Watson's War Records

Watson's War Records

​During the conflicts of the 20th Century former pupils of the George Watson's Boys' College answered their country's call in their hundreds and many made the ultimate sacrifice.

In World War I 605 died, 19.5% of those who served in the armed forces.

In World War II 202 died, 11.2% of those who served in the armed forces.

In addition, one former pupil of George Watson's Ladies' College was killed in World War I and a pupil died in the Korean War. This Roll of Honour provides the facts and the faces behind the stark statistics. It also includes the six members of staff who died in World War I.

These biographies are not complete and there are also several photographs missing, together with a few records that cannot be traced. If you have any further information we would welcome it, please contact us.

You can view the War Records by selecting one of the following links. Alternatively, you can search the Records using the form below, completing as much information as possible.

World War 1
1914 – 1918
World War 2
1939 – 1945
Korean War
1950 – 1953

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Your search for former pupils named 'Milroy' who fought in WW1  returned 1 record(s).

Currently showing page 1 of 1.

Name Regiment Buried Biography

Eric Milroy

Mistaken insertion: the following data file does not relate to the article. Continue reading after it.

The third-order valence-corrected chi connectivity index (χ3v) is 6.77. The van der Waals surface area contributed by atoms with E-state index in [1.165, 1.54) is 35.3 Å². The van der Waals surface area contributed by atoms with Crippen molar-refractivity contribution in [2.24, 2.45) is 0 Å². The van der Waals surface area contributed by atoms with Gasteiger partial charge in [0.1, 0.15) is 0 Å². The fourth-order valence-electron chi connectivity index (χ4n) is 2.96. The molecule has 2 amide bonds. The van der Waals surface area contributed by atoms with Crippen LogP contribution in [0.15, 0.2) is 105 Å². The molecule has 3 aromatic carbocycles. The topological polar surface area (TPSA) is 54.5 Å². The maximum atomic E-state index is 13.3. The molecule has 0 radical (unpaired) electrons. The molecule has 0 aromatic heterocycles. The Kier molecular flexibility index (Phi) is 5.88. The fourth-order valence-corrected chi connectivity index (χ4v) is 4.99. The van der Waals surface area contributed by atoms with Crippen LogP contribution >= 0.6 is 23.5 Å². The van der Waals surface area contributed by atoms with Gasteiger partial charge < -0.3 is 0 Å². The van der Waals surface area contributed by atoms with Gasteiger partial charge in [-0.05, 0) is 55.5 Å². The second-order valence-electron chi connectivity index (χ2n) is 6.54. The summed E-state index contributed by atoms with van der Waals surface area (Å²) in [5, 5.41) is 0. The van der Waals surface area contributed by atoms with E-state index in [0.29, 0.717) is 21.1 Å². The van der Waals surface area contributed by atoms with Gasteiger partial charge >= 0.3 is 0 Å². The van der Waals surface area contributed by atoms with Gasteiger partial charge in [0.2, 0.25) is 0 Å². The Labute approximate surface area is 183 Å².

R.H. THIEPVAL MEMORIAL A son of Mr. A. M. Milroy, bank agent, Edin., was born in 1887 and entered G.W.C. in 1895. He was distinguished at School alike by his ability as a scholar, his prowess at Myreside in the 1st XV. of 1905-6, and his readiness as a debater in the Literary Society. He also held the rank of Sgt. in the Cadet Corps. The winner of an open bursary at Edin. Univ. in 1906, he graduated M.A. with Hons. in Mathematics in 1910, thereafter commencing his apprenticeship as a C.A. A brilliant member of the Watsonian XV. from 1906-14, he played for Scotland in almost every International Match from 1910-14, and toured with the British Team in S. Africa in 1910. Joining the 9th R.S. from the Watsonian Military Training Corps in Sept. 1914, he won speedy promotion, and in Jan. 1915 was gazetted 2/Lt. in the 11th R.H. In July 1916 he gained his Lieutenancy and was attached to the 8th R.H. as Lewis Gun Offr. Crossing to France in 1915, he was engaged in the severe fighting in the Ypres salient. During the battle of the Somme he was posted missing at Delville Wood in July 1916, and was later presumed killed in action.

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